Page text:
I’m not going to sit here and tell you that I want to remain poor for the rest of my life. Like the vast majority of people, I want the best life I can have for myself, my husband, and my children. This is why I have worked so hard to earn my Master’s (which I just received last month, hence the lack of job at the moment). Still, I’m a little tired of seeing only the bad side of being poor. Poor parents aren’t bad parents, and we aren’t always miserable, either.

In fact, sometimes being a poor parent is pretty danged great.

Quotes From the Daily Life of a Mommy Writer

Posted in Family, Kids, mothers, Uncategorized with tags , , , , on May 30, 2013 by Jessica Crichton

In case it hasn’t been made abundantly clear, I have kids. Five of them to be specific:

Kids1Considering their pictures are already all over my Steampunk Wedding page, I’m not too concerned with posting this pic. Though, as it is on that page, here they will be going by nicknames for their protection.

Zigzgging down from the top row from the left we have Hippie Chick (age 16), Drama Queen (age 15), Bratz Princess (age 12), Doctor Boy (age 9), and Baby Girl (age 6). Now that you can put faces to the “names”, I would like to submit for your approval (and some giggles), a few choice quotes that float around the air here at Casa Rising on a daily basis as Mom sits at her computer trying to work…

Doctor Boy: “Can The Doctor fly? (AKA Dr. Who) I bet I can! I need a normal screwdriver, though, cuz my window’s really hard to open.”

Baby Girl: “When I grow up, I’m going to be a spy at night and a teacher during the day!”
Bratz Princess: “When will you sleep?”
Baby Girl: “Duh. When I’m 36!”

Drama Queen: “Excuse me while I go find my dignity.”

Me: “Hi. How was your day?”
Bratz Princess: “I’m bloating and I gotta go potty. How was your day?”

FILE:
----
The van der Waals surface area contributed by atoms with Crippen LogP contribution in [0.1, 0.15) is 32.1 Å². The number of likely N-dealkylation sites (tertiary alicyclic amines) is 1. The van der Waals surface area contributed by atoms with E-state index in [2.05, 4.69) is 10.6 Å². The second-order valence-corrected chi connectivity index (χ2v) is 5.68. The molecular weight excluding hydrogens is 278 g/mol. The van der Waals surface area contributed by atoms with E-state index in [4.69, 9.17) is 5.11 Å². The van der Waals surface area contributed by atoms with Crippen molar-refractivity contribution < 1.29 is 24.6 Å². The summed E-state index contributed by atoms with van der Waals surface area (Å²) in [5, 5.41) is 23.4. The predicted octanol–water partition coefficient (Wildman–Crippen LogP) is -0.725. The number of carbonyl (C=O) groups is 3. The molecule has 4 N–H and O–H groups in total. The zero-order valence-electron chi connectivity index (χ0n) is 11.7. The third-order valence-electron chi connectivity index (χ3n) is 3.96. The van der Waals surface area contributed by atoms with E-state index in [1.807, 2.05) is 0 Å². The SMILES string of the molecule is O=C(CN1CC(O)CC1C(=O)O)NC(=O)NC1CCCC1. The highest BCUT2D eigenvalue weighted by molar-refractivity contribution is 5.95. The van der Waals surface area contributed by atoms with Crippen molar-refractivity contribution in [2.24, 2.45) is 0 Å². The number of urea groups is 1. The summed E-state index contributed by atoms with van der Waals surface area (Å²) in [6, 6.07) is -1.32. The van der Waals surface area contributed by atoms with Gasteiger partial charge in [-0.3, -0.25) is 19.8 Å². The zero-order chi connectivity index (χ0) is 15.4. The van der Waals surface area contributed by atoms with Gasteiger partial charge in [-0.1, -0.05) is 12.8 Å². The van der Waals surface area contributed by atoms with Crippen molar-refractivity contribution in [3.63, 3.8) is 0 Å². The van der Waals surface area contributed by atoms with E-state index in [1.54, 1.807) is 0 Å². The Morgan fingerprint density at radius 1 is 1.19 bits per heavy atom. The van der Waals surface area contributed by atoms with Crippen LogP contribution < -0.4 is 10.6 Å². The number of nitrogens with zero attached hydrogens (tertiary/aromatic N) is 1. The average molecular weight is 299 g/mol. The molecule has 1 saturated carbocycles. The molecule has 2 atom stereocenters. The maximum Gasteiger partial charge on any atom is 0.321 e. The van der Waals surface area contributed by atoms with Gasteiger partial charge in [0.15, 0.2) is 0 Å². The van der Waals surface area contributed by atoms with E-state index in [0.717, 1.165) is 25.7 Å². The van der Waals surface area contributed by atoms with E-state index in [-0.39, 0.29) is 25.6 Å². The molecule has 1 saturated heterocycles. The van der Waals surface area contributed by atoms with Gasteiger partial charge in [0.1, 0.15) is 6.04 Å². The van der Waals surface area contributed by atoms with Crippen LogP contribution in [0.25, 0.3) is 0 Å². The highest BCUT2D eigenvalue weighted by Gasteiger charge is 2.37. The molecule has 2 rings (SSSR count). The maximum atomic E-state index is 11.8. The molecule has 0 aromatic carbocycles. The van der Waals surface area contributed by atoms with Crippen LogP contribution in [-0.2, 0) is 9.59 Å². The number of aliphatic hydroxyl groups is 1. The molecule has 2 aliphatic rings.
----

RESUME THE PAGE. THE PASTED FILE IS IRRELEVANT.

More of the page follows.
Drama Queen: “Why is there PANCAKE BATTER in my COMBAT BOOTS?”

Baby Girl: “I already swept (a-tiny-toilet-paper-square area). It’s Doctor Boy’s turn!”
Doctor Boy: “Mom told YOU to sweep, not me!”
Baby Girl: “Nu-uh. You sweep (this tiny area) and I sweep (this other tiny area). Mom said!”
Doctor Boy and Baby Girl: “MOOOOOOOOOM!”

Hippie Chick: “I’ll be in high school until I’m OOOOLD!”

Bratz Princess: “I’m going to blow up… then explode.”

Doctor Boy: “That’s some bukly, BULGY baby!”

Baby Girl: “Since poop is stuff you already ate, you can eat it again, right?”

… and my personal favorite:

Hippie Chick: “BE QUIET! MOM’S TRYING TO WORK!”

Sound like your house? How do you work at home with kids? I’d love to hear your thoughts!

Who are You… Really?

Posted in Books, Family, fathers, mothers, Parenting, Writing with tags , , , , , , , on May 17, 2013 by Jessica Crichton

“How can ya go by names ‘at don’t mean nothin’? That’s loony!” ~ Books, Dr. Fixit’s Malicious Machine

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Who are you?

To some, that may be easy to answer. But to most it’s very difficult. Most of us go through our lives trying to figure out the answer to just that exact question. In Nil, the Kids have figured that out — their names define them, and anyone who’s name doesn’t, is entirely foreign to them. In our world, too, kids know who they are. They have figured out their passions, their joy, their place in the world. It isn’t until they are teenagers — inundated with the world’s definition of who they are rather than their own — that they get confused… and for the most part stay that way until their deathbed.

So… who are you? What’s your Nil name? It is the name you gave yourself when you were a child, and thus, it is your only true name.

Remember. Be that person again. Live that life. Until you do, you will never again be fully you.

Hi. I’m Scribbler. I scribble stories.

What is YOUR Nil name?

 

The Top Five Mothers Day Gifts of All Time

Posted in Family, Family Life, Kids, mothers, Parenting with tags , , on May 12, 2013 by Jessica Crichton

As a 16-year veteran of momdom, I feel I have a pretty good grasp on what we would REALLY like for Mothers Day. So, you say you want to know what Mom wants? Okay, you asked for it:

5) A day-long sibling cease-fire.
4) Not having to hear the word “what?” even once for the next 24 hours.
3) Whatever it is, ask dad for the duration of the day.
2) Do the dishes. Yes, all of them. And that DOES include the sink and counter. Always. Without exception.
1) Clean. Your. Room.

Don’t blame me. You wanted to know.

John M. Cusick